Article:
Nivolumab Shows Benefit After Progression in Advanced Melanoma

July 14, 2017

Treatment of advanced melanoma with the checkpoint inhibitor nivolumab beyond RECIST-defined progression resulted in clinical benefit for selected patients, according to pooled, retrospective data from two phase III trials.

Treatment of advanced melanoma with the checkpoint inhibitor nivolumab beyond RECIST-defined progression resulted in clinical benefit for selected patients, according to pooled, retrospective data from two phase III trials.

“Our analysis shows that patients treated beyond their first disease progression can experience a tumor response with continued nivolumab treatment, with a safety profile consistent with that observed in patients who did not receive further treatment,” wrote Georgina V. Long, BSc, PhD, MBBS, of the Melanoma Institute Australia, University of Sydney, and colleagues in a study published in JAMA Oncology. “Although patients selected for continued treatment were typically healthier than those who were not selected, it is possible that patients with less favorable clinical characteristics would have also benefited from further nivolumab therapy after progression.”

Data for the analysis were taken from the phase III CheckMate 066 and 067 trials. In both studies, patients could be treated beyond progression at the investigator’s discretion if they were deriving benefit and the drug was well tolerated. Patients who were treated beyond first disease progression (TBP) were defined as having received their last dose of nivolumab more than 6 weeks after progression.

Of the 526 patients in the study, 58% had disease progression. Of those, 28% of patients in the TBP group progressed, and 72% in the group of patients not treated beyond progression (non-TBP) progressed.

“Patients who continued nivolumab therapy were less likely than non-TBP patients to require any subsequent cancer therapy and were more likely to have surgery, which could suggest that nivolumab TBP resulted in tumor shrinkage that allowed for surgical resection or that progression was isolated and not reflective of the total tumor burden,” the researchers wrote.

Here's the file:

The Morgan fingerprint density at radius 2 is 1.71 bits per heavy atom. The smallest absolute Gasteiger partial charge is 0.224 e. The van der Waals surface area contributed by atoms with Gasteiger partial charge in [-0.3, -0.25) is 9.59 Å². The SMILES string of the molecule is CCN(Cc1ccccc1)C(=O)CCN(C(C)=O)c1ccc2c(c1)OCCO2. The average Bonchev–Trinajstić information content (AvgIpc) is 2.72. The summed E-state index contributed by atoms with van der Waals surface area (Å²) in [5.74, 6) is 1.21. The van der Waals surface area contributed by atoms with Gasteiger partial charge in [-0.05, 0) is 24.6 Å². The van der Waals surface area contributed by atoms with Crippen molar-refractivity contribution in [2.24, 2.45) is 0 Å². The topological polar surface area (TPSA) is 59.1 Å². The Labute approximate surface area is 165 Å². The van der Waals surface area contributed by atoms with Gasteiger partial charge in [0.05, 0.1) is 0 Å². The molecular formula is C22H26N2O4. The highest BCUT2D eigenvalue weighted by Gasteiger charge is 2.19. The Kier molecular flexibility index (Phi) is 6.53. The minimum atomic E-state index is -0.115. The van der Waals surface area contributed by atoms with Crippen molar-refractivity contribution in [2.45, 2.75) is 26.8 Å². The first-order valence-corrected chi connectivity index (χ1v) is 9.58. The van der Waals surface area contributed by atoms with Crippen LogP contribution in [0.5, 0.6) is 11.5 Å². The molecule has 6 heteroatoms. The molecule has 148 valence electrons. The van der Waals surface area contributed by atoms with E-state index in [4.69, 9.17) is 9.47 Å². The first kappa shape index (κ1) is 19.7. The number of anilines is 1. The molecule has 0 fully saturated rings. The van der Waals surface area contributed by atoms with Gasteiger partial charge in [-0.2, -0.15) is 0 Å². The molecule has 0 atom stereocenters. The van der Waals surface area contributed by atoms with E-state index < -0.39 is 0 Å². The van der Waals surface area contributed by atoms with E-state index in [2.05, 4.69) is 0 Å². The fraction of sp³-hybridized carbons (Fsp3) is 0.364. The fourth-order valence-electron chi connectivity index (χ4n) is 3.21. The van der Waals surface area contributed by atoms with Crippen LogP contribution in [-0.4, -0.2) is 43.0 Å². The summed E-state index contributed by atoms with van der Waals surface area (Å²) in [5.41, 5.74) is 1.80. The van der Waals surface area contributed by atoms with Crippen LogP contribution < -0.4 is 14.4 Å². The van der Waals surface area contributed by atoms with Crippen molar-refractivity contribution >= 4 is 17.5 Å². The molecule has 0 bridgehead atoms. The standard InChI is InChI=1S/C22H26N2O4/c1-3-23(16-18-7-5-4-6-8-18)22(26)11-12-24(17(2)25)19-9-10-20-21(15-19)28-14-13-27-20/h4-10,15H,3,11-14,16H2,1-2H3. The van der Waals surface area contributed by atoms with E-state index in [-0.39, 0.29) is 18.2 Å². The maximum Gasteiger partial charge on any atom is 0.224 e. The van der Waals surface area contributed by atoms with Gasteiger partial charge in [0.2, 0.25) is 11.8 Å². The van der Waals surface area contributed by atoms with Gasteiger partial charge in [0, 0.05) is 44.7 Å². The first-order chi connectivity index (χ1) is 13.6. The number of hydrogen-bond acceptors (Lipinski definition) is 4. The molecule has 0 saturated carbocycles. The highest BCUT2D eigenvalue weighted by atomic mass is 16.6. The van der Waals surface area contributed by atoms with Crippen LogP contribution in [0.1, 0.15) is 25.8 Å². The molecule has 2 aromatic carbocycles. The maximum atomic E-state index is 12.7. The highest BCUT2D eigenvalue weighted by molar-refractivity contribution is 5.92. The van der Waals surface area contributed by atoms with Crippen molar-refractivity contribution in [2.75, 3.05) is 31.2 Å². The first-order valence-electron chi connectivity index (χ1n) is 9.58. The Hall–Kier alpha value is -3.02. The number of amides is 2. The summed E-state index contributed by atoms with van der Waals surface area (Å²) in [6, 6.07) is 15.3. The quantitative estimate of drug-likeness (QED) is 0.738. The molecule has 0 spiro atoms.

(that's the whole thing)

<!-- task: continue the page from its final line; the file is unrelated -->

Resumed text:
More than one-quarter (28%) of TBP patients had a target lesion reduction of greater than 30% after progression. These patients were less likely to have poor prognostic features at baseline.

According to the researchers, two theories exist as to the causes of this type of “pseudoprogression.”

“First, patients with relatively high immune suppression within the tumor microenvironment may have a comparatively slow antitumor immune response that is ultimately sufficient to reduce tumor burden, allowing for continued tumor growth of target lesions or the appearance of new lesions in the interim,” they wrote. “Alternatively, treatment may induce a transient immune cell infiltration into the tumor, accompanied by edema, giving the appearance of increased tumor burden on imaging.”

Seventy-six percent of TBP patients and 87% of TBP patients with a 30% tumor reduction were still alive at the time of data analysis; 32% of TBP patients and 46% of TBP with a 30% tumor reduction continued on treatment.

The median time from disease progression to last nivolumab dose was 4.7 months for TBP patients and was 7.6 months for patients with a tumor reduction of at least 30%.  

The researchers concluded that, “The results of this analysis suggest that continued treatment with nivolumab may be an option to achieve further apparent clinical benefit in some patients with advanced melanoma.”